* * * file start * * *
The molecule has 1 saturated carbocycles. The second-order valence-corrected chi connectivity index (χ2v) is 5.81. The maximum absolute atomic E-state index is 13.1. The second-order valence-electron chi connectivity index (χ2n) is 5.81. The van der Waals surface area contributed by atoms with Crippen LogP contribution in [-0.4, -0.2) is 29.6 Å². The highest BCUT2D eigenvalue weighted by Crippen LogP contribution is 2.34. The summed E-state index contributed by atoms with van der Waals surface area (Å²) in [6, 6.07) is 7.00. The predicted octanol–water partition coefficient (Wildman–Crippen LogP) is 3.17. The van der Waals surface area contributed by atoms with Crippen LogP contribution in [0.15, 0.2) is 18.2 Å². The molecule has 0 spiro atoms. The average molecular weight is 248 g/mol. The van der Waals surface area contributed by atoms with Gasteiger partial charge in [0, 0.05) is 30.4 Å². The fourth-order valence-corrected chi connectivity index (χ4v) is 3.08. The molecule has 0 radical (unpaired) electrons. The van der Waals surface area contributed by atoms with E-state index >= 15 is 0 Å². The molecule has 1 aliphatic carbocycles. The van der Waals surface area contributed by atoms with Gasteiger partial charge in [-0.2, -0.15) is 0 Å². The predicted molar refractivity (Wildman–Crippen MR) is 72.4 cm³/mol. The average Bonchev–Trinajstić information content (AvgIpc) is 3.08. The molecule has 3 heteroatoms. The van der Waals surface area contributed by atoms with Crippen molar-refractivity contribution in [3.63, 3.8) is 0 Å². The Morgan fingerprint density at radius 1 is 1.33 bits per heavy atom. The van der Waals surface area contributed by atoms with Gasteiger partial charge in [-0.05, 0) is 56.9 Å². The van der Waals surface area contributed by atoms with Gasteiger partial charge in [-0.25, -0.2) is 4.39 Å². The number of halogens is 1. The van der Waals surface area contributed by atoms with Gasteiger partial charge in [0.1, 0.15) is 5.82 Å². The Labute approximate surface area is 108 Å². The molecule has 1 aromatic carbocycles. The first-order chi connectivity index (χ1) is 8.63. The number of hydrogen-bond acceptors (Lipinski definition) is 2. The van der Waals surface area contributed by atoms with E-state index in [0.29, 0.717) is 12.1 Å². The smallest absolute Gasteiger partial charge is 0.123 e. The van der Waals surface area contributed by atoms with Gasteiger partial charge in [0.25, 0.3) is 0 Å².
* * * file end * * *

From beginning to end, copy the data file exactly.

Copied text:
The molecule has 1 saturated carbocycles. The second-order valence-corrected chi connectivity index (χ2v) is 5.81. The maximum absolute atomic E-state index is 13.1. The second-order valence-electron chi connectivity index (χ2n) is 5.81. The van der Waals surface area contributed by atoms with Crippen LogP contribution in [-0.4, -0.2) is 29.6 Å². The highest BCUT2D eigenvalue weighted by Crippen LogP contribution is 2.34. The summed E-state index contributed by atoms with van der Waals surface area (Å²) in [6, 6.07) is 7.00. The predicted octanol–water partition coefficient (Wildman–Crippen LogP) is 3.17. The van der Waals surface area contributed by atoms with Crippen LogP contribution in [0.15, 0.2) is 18.2 Å². The molecule has 0 spiro atoms. The average molecular weight is 248 g/mol. The van der Waals surface area contributed by atoms with Gasteiger partial charge in [0, 0.05) is 30.4 Å². The fourth-order valence-corrected chi connectivity index (χ4v) is 3.08. The molecule has 0 radical (unpaired) electrons. The van der Waals surface area contributed by atoms with E-state index >= 15 is 0 Å². The molecule has 1 aliphatic carbocycles. The van der Waals surface area contributed by atoms with Gasteiger partial charge in [-0.2, -0.15) is 0 Å². The predicted molar refractivity (Wildman–Crippen MR) is 72.4 cm³/mol. The average Bonchev–Trinajstić information content (AvgIpc) is 3.08. The molecule has 3 heteroatoms. The van der Waals surface area contributed by atoms with Crippen molar-refractivity contribution in [3.63, 3.8) is 0 Å². The Morgan fingerprint density at radius 1 is 1.33 bits per heavy atom. The van der Waals surface area contributed by atoms with Gasteiger partial charge in [-0.05, 0) is 56.9 Å². The van der Waals surface area contributed by atoms with Gasteiger partial charge in [-0.25, -0.2) is 4.39 Å². The number of halogens is 1. The van der Waals surface area contributed by atoms with Gasteiger partial charge in [0.1, 0.15) is 5.82 Å². The Labute approximate surface area is 108 Å². The molecule has 1 aromatic carbocycles. The first-order chi connectivity index (χ1) is 8.63. The number of hydrogen-bond acceptors (Lipinski definition) is 2. The van der Waals surface area contributed by atoms with E-state index in [0.29, 0.717) is 12.1 Å². The smallest absolute Gasteiger partial charge is 0.123 e. The van der Waals surface area contributed by atoms with Gasteiger partial charge in [0.25, 0.3) is 0 Å².